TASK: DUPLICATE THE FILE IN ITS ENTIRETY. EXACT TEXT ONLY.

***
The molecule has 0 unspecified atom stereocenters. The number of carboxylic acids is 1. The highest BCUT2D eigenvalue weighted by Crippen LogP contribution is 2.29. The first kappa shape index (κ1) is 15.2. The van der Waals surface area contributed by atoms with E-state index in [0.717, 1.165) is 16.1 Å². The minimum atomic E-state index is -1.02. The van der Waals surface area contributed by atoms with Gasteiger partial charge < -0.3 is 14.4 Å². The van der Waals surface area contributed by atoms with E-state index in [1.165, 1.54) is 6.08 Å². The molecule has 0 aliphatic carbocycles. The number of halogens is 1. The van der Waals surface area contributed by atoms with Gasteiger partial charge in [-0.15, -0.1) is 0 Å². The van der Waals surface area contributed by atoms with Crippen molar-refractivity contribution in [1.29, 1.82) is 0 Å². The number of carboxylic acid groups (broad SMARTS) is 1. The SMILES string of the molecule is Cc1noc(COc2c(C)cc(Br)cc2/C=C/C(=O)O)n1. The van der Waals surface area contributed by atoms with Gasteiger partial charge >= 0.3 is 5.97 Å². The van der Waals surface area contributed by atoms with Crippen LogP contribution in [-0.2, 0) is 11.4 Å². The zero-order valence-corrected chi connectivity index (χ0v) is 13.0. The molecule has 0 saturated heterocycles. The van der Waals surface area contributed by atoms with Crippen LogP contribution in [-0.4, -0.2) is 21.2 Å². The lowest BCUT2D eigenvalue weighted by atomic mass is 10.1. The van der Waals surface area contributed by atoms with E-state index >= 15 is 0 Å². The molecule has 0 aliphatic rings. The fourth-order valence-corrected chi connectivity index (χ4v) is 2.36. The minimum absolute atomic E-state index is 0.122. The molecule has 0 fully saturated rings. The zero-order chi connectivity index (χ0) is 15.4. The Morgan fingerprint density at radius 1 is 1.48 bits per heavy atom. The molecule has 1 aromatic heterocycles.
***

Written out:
The molecule has 0 unspecified atom stereocenters. The number of carboxylic acids is 1. The highest BCUT2D eigenvalue weighted by Crippen LogP contribution is 2.29. The first kappa shape index (κ1) is 15.2. The van der Waals surface area contributed by atoms with E-state index in [0.717, 1.165) is 16.1 Å². The minimum atomic E-state index is -1.02. The van der Waals surface area contributed by atoms with Gasteiger partial charge < -0.3 is 14.4 Å². The van der Waals surface area contributed by atoms with E-state index in [1.165, 1.54) is 6.08 Å². The molecule has 0 aliphatic carbocycles. The number of halogens is 1. The van der Waals surface area contributed by atoms with Gasteiger partial charge in [-0.15, -0.1) is 0 Å². The van der Waals surface area contributed by atoms with Crippen molar-refractivity contribution in [1.29, 1.82) is 0 Å². The number of carboxylic acid groups (broad SMARTS) is 1. The SMILES string of the molecule is Cc1noc(COc2c(C)cc(Br)cc2/C=C/C(=O)O)n1. The van der Waals surface area contributed by atoms with Gasteiger partial charge >= 0.3 is 5.97 Å². The van der Waals surface area contributed by atoms with Crippen LogP contribution in [-0.2, 0) is 11.4 Å². The zero-order valence-corrected chi connectivity index (χ0v) is 13.0. The molecule has 0 saturated heterocycles. The van der Waals surface area contributed by atoms with Crippen LogP contribution in [-0.4, -0.2) is 21.2 Å². The lowest BCUT2D eigenvalue weighted by atomic mass is 10.1. The van der Waals surface area contributed by atoms with E-state index >= 15 is 0 Å². The molecule has 0 aliphatic rings. The fourth-order valence-corrected chi connectivity index (χ4v) is 2.36. The minimum absolute atomic E-state index is 0.122. The molecule has 0 fully saturated rings. The zero-order chi connectivity index (χ0) is 15.4. The Morgan fingerprint density at radius 1 is 1.48 bits per heavy atom. The molecule has 1 aromatic heterocycles.